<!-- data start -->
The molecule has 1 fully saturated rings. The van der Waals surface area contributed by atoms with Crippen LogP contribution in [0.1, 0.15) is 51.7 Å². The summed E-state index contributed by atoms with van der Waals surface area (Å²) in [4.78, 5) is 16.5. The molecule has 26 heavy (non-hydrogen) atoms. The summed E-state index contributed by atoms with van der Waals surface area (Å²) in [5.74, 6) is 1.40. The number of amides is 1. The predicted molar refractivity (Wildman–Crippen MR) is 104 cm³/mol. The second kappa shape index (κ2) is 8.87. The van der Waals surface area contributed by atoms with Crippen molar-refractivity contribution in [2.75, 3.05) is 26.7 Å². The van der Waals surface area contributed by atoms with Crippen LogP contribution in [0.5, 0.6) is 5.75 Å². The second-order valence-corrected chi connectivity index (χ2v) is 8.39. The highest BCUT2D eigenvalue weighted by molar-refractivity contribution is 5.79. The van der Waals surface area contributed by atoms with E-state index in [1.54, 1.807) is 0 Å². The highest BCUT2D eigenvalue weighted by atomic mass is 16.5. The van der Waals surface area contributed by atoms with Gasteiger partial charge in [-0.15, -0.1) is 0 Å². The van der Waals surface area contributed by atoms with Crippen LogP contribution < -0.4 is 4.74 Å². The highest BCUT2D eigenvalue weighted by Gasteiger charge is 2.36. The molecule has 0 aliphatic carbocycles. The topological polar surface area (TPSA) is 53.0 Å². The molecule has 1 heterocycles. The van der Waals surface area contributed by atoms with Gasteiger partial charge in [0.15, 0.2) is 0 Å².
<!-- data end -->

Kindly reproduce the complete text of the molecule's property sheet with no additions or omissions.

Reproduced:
The molecule has 1 fully saturated rings. The van der Waals surface area contributed by atoms with Crippen LogP contribution in [0.1, 0.15) is 51.7 Å². The summed E-state index contributed by atoms with van der Waals surface area (Å²) in [4.78, 5) is 16.5. The molecule has 26 heavy (non-hydrogen) atoms. The summed E-state index contributed by atoms with van der Waals surface area (Å²) in [5.74, 6) is 1.40. The number of amides is 1. The predicted molar refractivity (Wildman–Crippen MR) is 104 cm³/mol. The second kappa shape index (κ2) is 8.87. The van der Waals surface area contributed by atoms with Crippen molar-refractivity contribution in [2.75, 3.05) is 26.7 Å². The van der Waals surface area contributed by atoms with Crippen LogP contribution in [0.5, 0.6) is 5.75 Å². The second-order valence-corrected chi connectivity index (χ2v) is 8.39. The highest BCUT2D eigenvalue weighted by molar-refractivity contribution is 5.79. The van der Waals surface area contributed by atoms with E-state index in [1.54, 1.807) is 0 Å². The highest BCUT2D eigenvalue weighted by atomic mass is 16.5. The van der Waals surface area contributed by atoms with Gasteiger partial charge in [-0.15, -0.1) is 0 Å². The van der Waals surface area contributed by atoms with Crippen LogP contribution < -0.4 is 4.74 Å². The highest BCUT2D eigenvalue weighted by Gasteiger charge is 2.36. The molecule has 0 aliphatic carbocycles. The topological polar surface area (TPSA) is 53.0 Å². The molecule has 1 heterocycles. The van der Waals surface area contributed by atoms with Gasteiger partial charge in [0.15, 0.2) is 0 Å².